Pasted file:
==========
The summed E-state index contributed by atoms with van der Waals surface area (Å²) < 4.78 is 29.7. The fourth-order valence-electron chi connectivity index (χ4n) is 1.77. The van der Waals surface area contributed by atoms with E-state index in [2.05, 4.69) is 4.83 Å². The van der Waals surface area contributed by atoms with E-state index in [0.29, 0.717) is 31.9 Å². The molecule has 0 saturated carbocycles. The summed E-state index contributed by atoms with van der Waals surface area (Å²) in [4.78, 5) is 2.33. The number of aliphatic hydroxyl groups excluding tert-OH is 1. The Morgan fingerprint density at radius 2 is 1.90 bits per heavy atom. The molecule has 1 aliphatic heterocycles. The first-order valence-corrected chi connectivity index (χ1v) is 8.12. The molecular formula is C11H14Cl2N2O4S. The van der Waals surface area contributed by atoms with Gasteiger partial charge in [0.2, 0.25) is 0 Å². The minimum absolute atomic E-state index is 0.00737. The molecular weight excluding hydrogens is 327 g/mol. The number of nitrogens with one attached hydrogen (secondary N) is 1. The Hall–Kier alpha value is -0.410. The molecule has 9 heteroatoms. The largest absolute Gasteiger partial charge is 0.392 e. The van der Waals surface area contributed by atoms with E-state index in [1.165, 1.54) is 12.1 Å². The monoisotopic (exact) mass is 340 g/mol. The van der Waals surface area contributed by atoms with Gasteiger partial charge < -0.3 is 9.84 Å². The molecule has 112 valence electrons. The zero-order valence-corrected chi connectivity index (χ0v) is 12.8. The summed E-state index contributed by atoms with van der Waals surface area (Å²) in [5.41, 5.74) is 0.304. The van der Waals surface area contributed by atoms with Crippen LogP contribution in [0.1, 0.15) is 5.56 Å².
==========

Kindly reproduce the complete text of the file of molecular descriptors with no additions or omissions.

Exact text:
The summed E-state index contributed by atoms with van der Waals surface area (Å²) < 4.78 is 29.7. The fourth-order valence-electron chi connectivity index (χ4n) is 1.77. The van der Waals surface area contributed by atoms with E-state index in [2.05, 4.69) is 4.83 Å². The van der Waals surface area contributed by atoms with E-state index in [0.29, 0.717) is 31.9 Å². The molecule has 0 saturated carbocycles. The summed E-state index contributed by atoms with van der Waals surface area (Å²) in [4.78, 5) is 2.33. The number of aliphatic hydroxyl groups excluding tert-OH is 1. The Morgan fingerprint density at radius 2 is 1.90 bits per heavy atom. The molecule has 1 aliphatic heterocycles. The first-order valence-corrected chi connectivity index (χ1v) is 8.12. The molecular formula is C11H14Cl2N2O4S. The van der Waals surface area contributed by atoms with Gasteiger partial charge in [0.2, 0.25) is 0 Å². The minimum absolute atomic E-state index is 0.00737. The molecular weight excluding hydrogens is 327 g/mol. The number of nitrogens with one attached hydrogen (secondary N) is 1. The Hall–Kier alpha value is -0.410. The molecule has 9 heteroatoms. The largest absolute Gasteiger partial charge is 0.392 e. The van der Waals surface area contributed by atoms with E-state index in [1.165, 1.54) is 12.1 Å². The monoisotopic (exact) mass is 340 g/mol. The van der Waals surface area contributed by atoms with Gasteiger partial charge < -0.3 is 9.84 Å². The molecule has 112 valence electrons. The zero-order valence-corrected chi connectivity index (χ0v) is 12.8. The summed E-state index contributed by atoms with van der Waals surface area (Å²) in [5.41, 5.74) is 0.304. The van der Waals surface area contributed by atoms with Crippen LogP contribution in [0.1, 0.15) is 5.56 Å².